effectively than the drug tamoxifen. If tamoxifen can halt the activity of estrogenic chemicals such as PCBs, then I3C may do the same.24 An antiestrogen, I3C is found in cruciferous vegetables (broccoli, cauliflower, brussels sprouts). It alters the way estrogen is metabolized in the body, from the “bad” pathway to the “good” pathway, as reported in the October 1999 issue of Vitamin Research News. The “tumor enhancer” metabolic pathway, 16 alphahydroxylation, is elevated in patients with breast and endometrial cancer and in those at increased risk of such estrogen-dependent cancers. When estrogen veers away from the 16alpha pathway and instead takes the “tumor suppressor” metabolic pathway — called 2hydroxylation — the incidence of cancer decreases. Healthy individuals not at risk for estrogendominant breast or endometrial cancer bypass the 16-alpha route and metabolize estrogen through the 2-hydroxylation pathway. Research has indicated that some organochlorine-based pesticides elevate estrogen excretion through the “tumor promoter” pathway in MCF-7 breast cancer cells, while phytochemicals like indole-3-carbinol (I3C) switch the elimination route to the “tumor suppressor” pathway.25-26 In studying the effects of I3C and ICZ (an acid-derived condensation product of I3C) on the effects of estrogen metabolism, researchers concluded that I3C’s antiestrogenic properties may help expel estrogenic contaminants from the body.27 Sperm Counts and Nutrients Carnitine, arginine, zinc, selenium, vitamin B-12, and the antioxidants vitamin C, vitamin E, glutathione, and coenzyme Q10 have all been shown to improve sperm counts, sperm motility and male infertility. In one study of mice fed one of three different pesticides, 20 to 40 mg/kg body weight per day of vitamin C offered protection against the decreased sperm count and deformed sperm that developed in the animals treated with only the chemicals. 28-29 Antioxidants and Ecoestrogens Research indicates that oxidative damage may account for some of the toxicity of environmental estrogens. In mice, vitamins C and E have protected the liver against some of the damaging effects exerted by the estrogenic chemical dieldrin. It also has been shown that estrogenic chemicals such as PCBs increase the rate at which the body excretes ascorbic acid. Administering ascorbic acid to environmental-estrogen-exposed fish considerably neutralized the toxic effect of the chemical with a 10-fold decrease in the number of fish killed. Furthermore, ascorbic-acid-deficient guinea pigs have a harder time biodegrading pesticide residue and experience a greater accumulation of pesticide in tissue. 30-32 In rats and guinea pigs exposed to the potent environmental estrogen, PCB, the administration of 1000 mg/kg dietary vitamin E significantly reduced the amount of ascorbic acid excreted and the amount of thiobarbituric acid-reactive substances (TBARS), a significant marker of oxidation. In PCB-contaminated guinea pigs, feeding high levels of both ascorbic acid and vitamin E was more effective in reversing the PCB-induced severe growth retardation and in lowering the TBARS level than feeding the vitamins separately. 33-34 Furthermore, scientists have discovered that carotenes and carotenoids, including beta (5 of 8) [2008-03-25 21:17:37]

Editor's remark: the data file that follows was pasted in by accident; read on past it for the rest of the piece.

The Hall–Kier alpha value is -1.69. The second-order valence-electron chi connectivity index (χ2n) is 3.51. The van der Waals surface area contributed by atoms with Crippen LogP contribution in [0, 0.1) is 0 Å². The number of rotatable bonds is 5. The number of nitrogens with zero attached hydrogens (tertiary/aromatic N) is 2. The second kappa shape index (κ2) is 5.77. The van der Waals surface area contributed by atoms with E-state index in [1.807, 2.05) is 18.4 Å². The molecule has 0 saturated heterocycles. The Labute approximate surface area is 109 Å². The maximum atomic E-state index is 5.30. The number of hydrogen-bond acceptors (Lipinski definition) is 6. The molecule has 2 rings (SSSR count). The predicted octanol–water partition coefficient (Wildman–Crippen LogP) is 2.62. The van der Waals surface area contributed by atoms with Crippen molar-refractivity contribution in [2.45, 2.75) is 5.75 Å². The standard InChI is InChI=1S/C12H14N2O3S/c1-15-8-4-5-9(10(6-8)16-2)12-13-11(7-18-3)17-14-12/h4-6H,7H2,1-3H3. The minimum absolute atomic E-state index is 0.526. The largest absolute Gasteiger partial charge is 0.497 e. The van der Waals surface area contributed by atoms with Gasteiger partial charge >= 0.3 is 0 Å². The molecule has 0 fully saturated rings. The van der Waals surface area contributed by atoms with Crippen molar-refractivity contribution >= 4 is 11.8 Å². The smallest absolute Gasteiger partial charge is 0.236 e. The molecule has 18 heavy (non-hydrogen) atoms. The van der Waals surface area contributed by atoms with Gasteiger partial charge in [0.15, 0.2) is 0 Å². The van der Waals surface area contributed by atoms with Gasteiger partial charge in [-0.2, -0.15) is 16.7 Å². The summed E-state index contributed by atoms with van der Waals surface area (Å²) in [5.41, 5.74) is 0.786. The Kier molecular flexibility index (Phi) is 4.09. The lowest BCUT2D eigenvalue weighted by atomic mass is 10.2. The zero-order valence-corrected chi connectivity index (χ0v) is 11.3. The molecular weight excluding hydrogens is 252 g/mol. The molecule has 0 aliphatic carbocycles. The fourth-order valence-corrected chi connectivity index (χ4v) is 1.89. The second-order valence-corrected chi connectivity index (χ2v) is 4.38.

carotene, were significantly lower in cancer patients compared to healthy controls. In postmenopausal women with breast cancer, serum xanthophyll (e.g. lutein) levels were significantly lower than among healthy controls. In premenopausal women, serum betacarotene levels tended to be lower among breast cancer cases than among controls.35 These results suggest that combination antioxidant nutritional formulas may offer significant protection against environmental estrogens. Other Potential Protectors High fiber intake may lower blood estrogen concentrations, particularly in premenopausal women. Also, selenium deficiency may be an indicator of environmental estrogens. Feeding PCBs to chicks has decreased the animal’s ability to utilize selenium, leaving cell membranes vulnerable to the harmful effects of pesticide-induced peroxidation.36-37 This selenium deficiency in PCB-treated animals suggests a possible need for additional selenium supplementation. Conclusion Environmental estrogen contamination is widespread. It is almost impossible to escape encounters with these chemicals. However, antioxidants, I3C and other nutrients can play a significant role in protecting us from such ecoestrogens. References: 1. Colborn Theo, vom Saal Frederick, Soto Ana. Developmental effects of endocrine-disrupting chemicals in wildlife and humans. Environmental Health Perspectives. 1993; 101(5):378-84. 2. CNN, report posted on the Internet. Rochelle Jones. January 3, 2000. Copyright 1999. 3. Fein G, Jacobson J, Jacobson S, Schwartz P, Dowler J. Prenatal exposure to polychlorinated biphenyls: effects on birth size an gestational age. The Journal of Pediatrics. 1984; 2(105):31520. 4. Johnson ML, Salveson A, Holmes L, Denison MS, Fry DM. Environmental Estrogens in agricultural drain water from the Central Valley of California. Bull Environ Contam Toxicol. 1998; 60:609-14. 5. Olea N, Olea-Serrano F, Lardelli-Claret P, Rivas A, Barba-Navarro A. Inadvertent exposure to xenoestrogens in children. Toxicol Ind Health. 1999; 15(1-2):151-8. 6. Purdom CE, Hardiman PA, Bye VJ, Eno NC, Tyler CR, Sumpter JP. Estrogenic effects of effluent from sewage treatment works. Chem Ecol. 1994; 8:275-85. 7. Colborn T, Davidson A, Green SN, Hodge RA, Jackson CI, Liroff RA. Great Lakes, great legacy? Washington, DC: The Conservation Foundation, 1990. 8. Andersson AM, Skakkebaek NE. Exposure to exogenous estrogens in food: possible impact on human development and health. Eur J Endocrinol. 1999;140(6):477-85. (6 of 8) [2008-03-25 21:17:37]